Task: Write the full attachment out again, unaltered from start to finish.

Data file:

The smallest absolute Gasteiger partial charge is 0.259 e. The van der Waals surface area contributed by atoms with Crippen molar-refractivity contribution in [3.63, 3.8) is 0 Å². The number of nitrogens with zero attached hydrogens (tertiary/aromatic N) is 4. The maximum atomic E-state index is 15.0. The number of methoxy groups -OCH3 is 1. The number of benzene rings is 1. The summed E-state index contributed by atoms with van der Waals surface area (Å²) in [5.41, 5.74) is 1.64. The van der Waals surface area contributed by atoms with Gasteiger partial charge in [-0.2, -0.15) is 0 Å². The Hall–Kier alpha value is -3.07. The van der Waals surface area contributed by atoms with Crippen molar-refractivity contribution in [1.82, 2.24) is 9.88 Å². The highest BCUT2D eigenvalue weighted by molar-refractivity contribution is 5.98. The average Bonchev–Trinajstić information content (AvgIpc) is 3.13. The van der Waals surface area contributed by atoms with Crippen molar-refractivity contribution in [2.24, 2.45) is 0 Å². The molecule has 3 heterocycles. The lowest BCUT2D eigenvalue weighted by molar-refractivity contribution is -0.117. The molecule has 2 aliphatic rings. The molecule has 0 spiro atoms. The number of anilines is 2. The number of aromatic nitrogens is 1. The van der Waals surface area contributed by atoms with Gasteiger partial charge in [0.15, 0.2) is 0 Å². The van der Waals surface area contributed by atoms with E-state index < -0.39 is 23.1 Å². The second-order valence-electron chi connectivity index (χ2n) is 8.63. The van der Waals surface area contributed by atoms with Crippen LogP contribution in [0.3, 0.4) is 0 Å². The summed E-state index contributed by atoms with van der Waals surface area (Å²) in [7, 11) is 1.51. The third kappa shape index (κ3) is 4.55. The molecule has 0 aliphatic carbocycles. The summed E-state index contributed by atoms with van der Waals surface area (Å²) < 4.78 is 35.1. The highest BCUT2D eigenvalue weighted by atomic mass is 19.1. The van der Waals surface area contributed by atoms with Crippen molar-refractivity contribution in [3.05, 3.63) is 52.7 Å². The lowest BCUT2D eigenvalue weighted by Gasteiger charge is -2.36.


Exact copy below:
The smallest absolute Gasteiger partial charge is 0.259 e. The van der Waals surface area contributed by atoms with Crippen molar-refractivity contribution in [3.63, 3.8) is 0 Å². The number of nitrogens with zero attached hydrogens (tertiary/aromatic N) is 4. The maximum atomic E-state index is 15.0. The number of methoxy groups -OCH3 is 1. The number of benzene rings is 1. The summed E-state index contributed by atoms with van der Waals surface area (Å²) in [5.41, 5.74) is 1.64. The van der Waals surface area contributed by atoms with Gasteiger partial charge in [-0.2, -0.15) is 0 Å². The Hall–Kier alpha value is -3.07. The van der Waals surface area contributed by atoms with Crippen molar-refractivity contribution in [1.82, 2.24) is 9.88 Å². The highest BCUT2D eigenvalue weighted by molar-refractivity contribution is 5.98. The average Bonchev–Trinajstić information content (AvgIpc) is 3.13. The van der Waals surface area contributed by atoms with Crippen molar-refractivity contribution in [2.24, 2.45) is 0 Å². The molecule has 3 heterocycles. The lowest BCUT2D eigenvalue weighted by molar-refractivity contribution is -0.117. The molecule has 2 aliphatic rings. The molecule has 0 spiro atoms. The number of anilines is 2. The number of aromatic nitrogens is 1. The van der Waals surface area contributed by atoms with Gasteiger partial charge in [0.15, 0.2) is 0 Å². The van der Waals surface area contributed by atoms with E-state index < -0.39 is 23.1 Å². The second-order valence-electron chi connectivity index (χ2n) is 8.63. The van der Waals surface area contributed by atoms with Crippen LogP contribution in [0.3, 0.4) is 0 Å². The summed E-state index contributed by atoms with van der Waals surface area (Å²) in [7, 11) is 1.51. The third kappa shape index (κ3) is 4.55. The molecule has 0 aliphatic carbocycles. The summed E-state index contributed by atoms with van der Waals surface area (Å²) < 4.78 is 35.1. The highest BCUT2D eigenvalue weighted by atomic mass is 19.1. The van der Waals surface area contributed by atoms with Crippen molar-refractivity contribution in [3.05, 3.63) is 52.7 Å². The lowest BCUT2D eigenvalue weighted by Gasteiger charge is -2.36.